MIAMI – Tiger Woods sank six birdie putts, including a spectacular 71-footer at the par-3 seventh hole, and leaped into second place with an opening four-under-par 68 Thursday at the Arnold Palmer Invitational.
The 14-time major champion, among the early starters on a Bay Hill layout where he has won eight times before, showed the peak form that sparked his best finish in five years last week.
“It was just getting a feel for playing tournament golf again and I think I have it,” Woods said.
“I’m not thinking as much around the golf course. I can just see it, feel it and go. That’s because I’ve got my ‘feels’ back.”
Three weeks before the start of the Masters, the year’s first major tournament, Woods showed none of the back pain that sidelined him most of the past two seasons.
He has undergone four back operations, doubting at one stage if he would ever return to competitive golf.
“I enjoy just playing again. After what I’ve been through, just playing feels good,” Woods said.
“It’s not painful. It’s just tight. With the fusion, I’ve just lost rotation down there. I just try to keep everything as loose as possible. Especially when it’s colder.”
Told that Las Vegas odds-makers were making him the Masters favourite based on his past week’s performance, Woods said: “A lot of gamble-holics out there.
“Everything can be shored up a little bit tighter, a little bit better. We have a long way to go. It’s just the first day. I’ve got three days to go, and hopefully I can cap it off with a nice win.”
The only reason Woods did not share the clubhouse lead in his final tune-up for the showdown at Augusta National was Jimmy Walker, the 2016 PGA Championship winner.
Walker holed out from 132 yards for eagle on the 18th fairway to complete an opening 67.
But the electricity of the day came from Woods, the 42-year-old superstar who has not won a major since the 2008 US Open and hasn’t captured any title since the 2013 World Golf Championships Bridgestone Invitational.
Woods, who also won his eighth Bay Hill crown in 2013, birdied all four par-5 holes and played the rest of the round at level par, two birdies undone by one bad tee shot and a double-bogey disaster.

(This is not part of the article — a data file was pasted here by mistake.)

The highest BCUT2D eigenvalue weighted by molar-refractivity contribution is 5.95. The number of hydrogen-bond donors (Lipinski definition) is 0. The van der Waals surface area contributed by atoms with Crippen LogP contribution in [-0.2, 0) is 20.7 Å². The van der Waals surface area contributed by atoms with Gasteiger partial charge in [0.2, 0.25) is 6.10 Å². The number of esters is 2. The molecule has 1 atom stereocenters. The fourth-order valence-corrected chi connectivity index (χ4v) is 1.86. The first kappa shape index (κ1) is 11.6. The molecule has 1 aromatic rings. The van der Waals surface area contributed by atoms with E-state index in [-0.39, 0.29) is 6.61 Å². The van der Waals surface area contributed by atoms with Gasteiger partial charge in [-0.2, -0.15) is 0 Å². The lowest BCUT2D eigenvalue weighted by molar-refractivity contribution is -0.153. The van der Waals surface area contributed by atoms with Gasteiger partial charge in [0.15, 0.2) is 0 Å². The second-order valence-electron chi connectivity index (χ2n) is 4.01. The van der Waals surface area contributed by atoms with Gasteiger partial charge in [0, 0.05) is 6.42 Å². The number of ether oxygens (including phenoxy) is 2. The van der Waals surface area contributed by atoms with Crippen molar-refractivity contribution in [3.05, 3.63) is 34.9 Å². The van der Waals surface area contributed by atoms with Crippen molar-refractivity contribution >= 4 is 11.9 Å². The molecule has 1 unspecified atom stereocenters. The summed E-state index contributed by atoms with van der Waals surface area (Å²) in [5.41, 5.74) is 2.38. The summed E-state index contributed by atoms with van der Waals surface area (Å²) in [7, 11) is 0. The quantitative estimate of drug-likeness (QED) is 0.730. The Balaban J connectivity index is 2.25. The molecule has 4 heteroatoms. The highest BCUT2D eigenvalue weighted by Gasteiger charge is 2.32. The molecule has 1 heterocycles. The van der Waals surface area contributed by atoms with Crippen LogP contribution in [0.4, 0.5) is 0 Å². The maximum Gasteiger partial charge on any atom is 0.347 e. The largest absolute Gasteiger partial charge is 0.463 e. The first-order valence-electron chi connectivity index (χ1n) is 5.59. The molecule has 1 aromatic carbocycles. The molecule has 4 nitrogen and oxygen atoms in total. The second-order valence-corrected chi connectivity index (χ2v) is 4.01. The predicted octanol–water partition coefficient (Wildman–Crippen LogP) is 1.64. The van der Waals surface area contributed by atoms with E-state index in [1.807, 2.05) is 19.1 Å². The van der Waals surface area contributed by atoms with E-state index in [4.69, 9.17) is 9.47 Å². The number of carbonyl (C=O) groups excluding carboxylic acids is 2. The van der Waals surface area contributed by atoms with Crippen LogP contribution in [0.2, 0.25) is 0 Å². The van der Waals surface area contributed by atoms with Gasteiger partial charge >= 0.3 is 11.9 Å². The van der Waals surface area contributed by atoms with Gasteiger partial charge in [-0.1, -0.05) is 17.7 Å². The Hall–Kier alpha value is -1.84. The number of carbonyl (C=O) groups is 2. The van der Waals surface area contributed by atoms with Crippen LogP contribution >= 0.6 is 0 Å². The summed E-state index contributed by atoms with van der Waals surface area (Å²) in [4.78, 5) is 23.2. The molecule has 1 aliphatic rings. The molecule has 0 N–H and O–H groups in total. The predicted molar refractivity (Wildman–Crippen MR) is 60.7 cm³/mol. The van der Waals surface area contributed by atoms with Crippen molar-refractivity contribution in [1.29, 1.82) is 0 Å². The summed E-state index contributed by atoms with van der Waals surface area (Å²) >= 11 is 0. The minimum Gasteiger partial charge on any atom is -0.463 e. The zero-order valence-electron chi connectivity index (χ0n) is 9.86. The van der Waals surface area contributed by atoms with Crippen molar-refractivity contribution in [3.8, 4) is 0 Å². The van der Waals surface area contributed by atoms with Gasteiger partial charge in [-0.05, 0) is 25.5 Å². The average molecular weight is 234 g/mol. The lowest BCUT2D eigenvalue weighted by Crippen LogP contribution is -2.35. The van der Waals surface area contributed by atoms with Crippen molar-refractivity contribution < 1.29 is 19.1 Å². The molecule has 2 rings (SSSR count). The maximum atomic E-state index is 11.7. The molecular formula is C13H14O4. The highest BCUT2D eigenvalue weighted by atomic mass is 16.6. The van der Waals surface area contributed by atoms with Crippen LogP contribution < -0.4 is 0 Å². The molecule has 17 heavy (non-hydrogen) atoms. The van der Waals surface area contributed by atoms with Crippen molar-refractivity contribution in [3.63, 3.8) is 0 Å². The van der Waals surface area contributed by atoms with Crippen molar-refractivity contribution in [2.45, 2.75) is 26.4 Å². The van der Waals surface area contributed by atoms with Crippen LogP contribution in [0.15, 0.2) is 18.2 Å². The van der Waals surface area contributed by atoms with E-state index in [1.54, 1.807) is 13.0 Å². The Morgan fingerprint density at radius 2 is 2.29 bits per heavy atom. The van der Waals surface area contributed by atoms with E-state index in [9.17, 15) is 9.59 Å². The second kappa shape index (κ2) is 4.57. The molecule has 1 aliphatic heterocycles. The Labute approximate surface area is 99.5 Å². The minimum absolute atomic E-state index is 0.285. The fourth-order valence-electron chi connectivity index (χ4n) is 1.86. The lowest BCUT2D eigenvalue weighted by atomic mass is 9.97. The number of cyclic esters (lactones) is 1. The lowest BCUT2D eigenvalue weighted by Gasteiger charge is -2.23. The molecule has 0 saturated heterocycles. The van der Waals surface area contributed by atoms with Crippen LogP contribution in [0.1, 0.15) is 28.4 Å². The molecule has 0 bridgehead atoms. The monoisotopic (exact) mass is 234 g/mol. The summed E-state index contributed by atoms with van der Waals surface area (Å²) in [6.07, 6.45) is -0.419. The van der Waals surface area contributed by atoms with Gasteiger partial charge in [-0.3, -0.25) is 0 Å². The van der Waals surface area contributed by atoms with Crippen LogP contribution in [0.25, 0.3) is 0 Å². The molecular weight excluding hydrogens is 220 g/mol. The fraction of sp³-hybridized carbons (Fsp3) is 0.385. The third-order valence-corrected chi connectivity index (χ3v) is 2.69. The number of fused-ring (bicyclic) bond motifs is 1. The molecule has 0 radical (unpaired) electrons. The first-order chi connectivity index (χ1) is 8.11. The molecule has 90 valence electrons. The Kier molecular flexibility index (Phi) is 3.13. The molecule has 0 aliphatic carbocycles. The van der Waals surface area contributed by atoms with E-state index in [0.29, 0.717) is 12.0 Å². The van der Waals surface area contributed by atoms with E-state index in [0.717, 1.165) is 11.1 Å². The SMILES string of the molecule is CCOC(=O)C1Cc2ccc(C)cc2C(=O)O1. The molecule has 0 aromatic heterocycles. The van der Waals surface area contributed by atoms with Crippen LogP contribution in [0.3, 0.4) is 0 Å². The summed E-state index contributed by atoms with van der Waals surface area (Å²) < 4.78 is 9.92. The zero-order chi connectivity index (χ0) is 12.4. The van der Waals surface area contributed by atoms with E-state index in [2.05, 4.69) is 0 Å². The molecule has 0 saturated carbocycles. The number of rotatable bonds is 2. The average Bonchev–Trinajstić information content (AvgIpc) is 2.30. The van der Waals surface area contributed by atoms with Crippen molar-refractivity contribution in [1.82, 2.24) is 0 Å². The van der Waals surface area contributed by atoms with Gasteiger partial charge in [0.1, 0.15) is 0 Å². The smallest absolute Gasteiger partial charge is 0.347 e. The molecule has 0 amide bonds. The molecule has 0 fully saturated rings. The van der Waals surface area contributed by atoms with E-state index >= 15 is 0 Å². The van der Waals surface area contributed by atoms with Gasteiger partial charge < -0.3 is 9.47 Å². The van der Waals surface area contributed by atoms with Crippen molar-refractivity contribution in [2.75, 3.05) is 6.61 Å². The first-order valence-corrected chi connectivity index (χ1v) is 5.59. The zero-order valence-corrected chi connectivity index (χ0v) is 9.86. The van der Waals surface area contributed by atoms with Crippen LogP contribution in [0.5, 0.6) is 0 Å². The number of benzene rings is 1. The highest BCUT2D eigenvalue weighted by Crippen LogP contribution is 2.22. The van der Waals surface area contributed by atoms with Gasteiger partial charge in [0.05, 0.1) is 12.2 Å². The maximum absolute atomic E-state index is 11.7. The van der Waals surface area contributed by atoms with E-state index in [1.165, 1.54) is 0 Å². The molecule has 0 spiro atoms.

“People have been so supportive. It has been a great atmosphere overall since I’ve come back and started playing again,” Woods said.
“They are into it. The atmosphere I’ve been able to play in front of has been absolutely incredible.”
Woods, whose 79 career PGA titles are three shy of Sam Snead’s career record, began on the back nine and sank a 10-foot birdie putt at the par-5 12th.
He followed with a 17-foot birdie putt at the par-4 13th, and dropped in a six-footer for birdie at the par-5 16th.
At the par-3 second, Woods found a bunker but blasted out inches from the cup to save par but stumbled on his next swing, sending his tee shot way right and out of bounds by inches on the third hole on his way to a double-bogey six.
But Woods responded with birdies on three of the next four holes, sinking a four-footer at the par-5 fourth and a three-footer at the par-5 sixth.
That set the stage for his greatest putt of all. On the far edge of the seventh green, Woods curled the ball to the right, watched it pick up speed and roll into the cup from 71 feet for a birdie that brought a smile to his face and a raised hand to acknowledge the crowd’s cheers.
“I just wanted to get down in two. I didn’t want to drop another shot,” Woods said. “I’m lucky it hit the hole or it was probably eight feet by.”
But the work wasn’t over.
At his final hole, the par-4 ninth, Woods found a greenside bunker and blasted out 11 feet past the cup, then sank the clutch par putt.